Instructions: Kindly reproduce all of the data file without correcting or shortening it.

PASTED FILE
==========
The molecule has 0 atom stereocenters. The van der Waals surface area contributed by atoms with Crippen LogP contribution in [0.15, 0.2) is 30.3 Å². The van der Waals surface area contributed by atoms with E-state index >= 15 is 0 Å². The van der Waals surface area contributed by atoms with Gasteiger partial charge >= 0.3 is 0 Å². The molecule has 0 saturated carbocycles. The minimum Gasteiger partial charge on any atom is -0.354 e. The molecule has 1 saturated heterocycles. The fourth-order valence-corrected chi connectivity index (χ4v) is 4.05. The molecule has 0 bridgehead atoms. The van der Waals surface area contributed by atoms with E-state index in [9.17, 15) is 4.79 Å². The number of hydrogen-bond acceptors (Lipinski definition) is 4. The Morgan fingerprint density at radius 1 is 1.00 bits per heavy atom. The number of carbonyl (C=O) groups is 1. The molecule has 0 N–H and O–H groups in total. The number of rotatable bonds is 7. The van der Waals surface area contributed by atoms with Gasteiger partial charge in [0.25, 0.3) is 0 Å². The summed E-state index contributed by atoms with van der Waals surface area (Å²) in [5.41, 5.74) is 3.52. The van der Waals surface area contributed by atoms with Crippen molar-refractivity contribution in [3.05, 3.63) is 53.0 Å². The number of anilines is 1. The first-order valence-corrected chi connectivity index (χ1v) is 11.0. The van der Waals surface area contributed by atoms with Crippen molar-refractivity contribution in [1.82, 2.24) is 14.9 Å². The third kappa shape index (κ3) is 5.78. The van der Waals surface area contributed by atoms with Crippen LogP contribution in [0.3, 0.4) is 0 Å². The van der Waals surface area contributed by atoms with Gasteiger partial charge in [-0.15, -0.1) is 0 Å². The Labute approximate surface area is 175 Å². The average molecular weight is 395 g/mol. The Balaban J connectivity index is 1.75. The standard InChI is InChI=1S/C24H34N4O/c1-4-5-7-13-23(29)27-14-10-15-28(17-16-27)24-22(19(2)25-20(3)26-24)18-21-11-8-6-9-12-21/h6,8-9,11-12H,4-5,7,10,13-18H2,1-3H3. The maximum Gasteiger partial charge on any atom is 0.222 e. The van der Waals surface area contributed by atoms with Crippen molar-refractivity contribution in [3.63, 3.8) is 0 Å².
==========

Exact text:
The molecule has 0 atom stereocenters. The van der Waals surface area contributed by atoms with Crippen LogP contribution in [0.15, 0.2) is 30.3 Å². The van der Waals surface area contributed by atoms with E-state index >= 15 is 0 Å². The van der Waals surface area contributed by atoms with Gasteiger partial charge >= 0.3 is 0 Å². The molecule has 0 saturated carbocycles. The minimum Gasteiger partial charge on any atom is -0.354 e. The molecule has 1 saturated heterocycles. The fourth-order valence-corrected chi connectivity index (χ4v) is 4.05. The molecule has 0 bridgehead atoms. The van der Waals surface area contributed by atoms with E-state index in [9.17, 15) is 4.79 Å². The number of hydrogen-bond acceptors (Lipinski definition) is 4. The Morgan fingerprint density at radius 1 is 1.00 bits per heavy atom. The number of carbonyl (C=O) groups is 1. The molecule has 0 N–H and O–H groups in total. The number of rotatable bonds is 7. The van der Waals surface area contributed by atoms with Gasteiger partial charge in [0.25, 0.3) is 0 Å². The summed E-state index contributed by atoms with van der Waals surface area (Å²) in [5.41, 5.74) is 3.52. The van der Waals surface area contributed by atoms with Crippen molar-refractivity contribution in [3.05, 3.63) is 53.0 Å². The number of anilines is 1. The first-order valence-corrected chi connectivity index (χ1v) is 11.0. The van der Waals surface area contributed by atoms with Crippen molar-refractivity contribution in [1.82, 2.24) is 14.9 Å². The third kappa shape index (κ3) is 5.78. The van der Waals surface area contributed by atoms with Crippen LogP contribution in [0.3, 0.4) is 0 Å². The van der Waals surface area contributed by atoms with Gasteiger partial charge in [-0.15, -0.1) is 0 Å². The Labute approximate surface area is 175 Å². The average molecular weight is 395 g/mol. The Balaban J connectivity index is 1.75. The standard InChI is InChI=1S/C24H34N4O/c1-4-5-7-13-23(29)27-14-10-15-28(17-16-27)24-22(19(2)25-20(3)26-24)18-21-11-8-6-9-12-21/h6,8-9,11-12H,4-5,7,10,13-18H2,1-3H3. The maximum Gasteiger partial charge on any atom is 0.222 e. The van der Waals surface area contributed by atoms with Crippen molar-refractivity contribution in [3.63, 3.8) is 0 Å².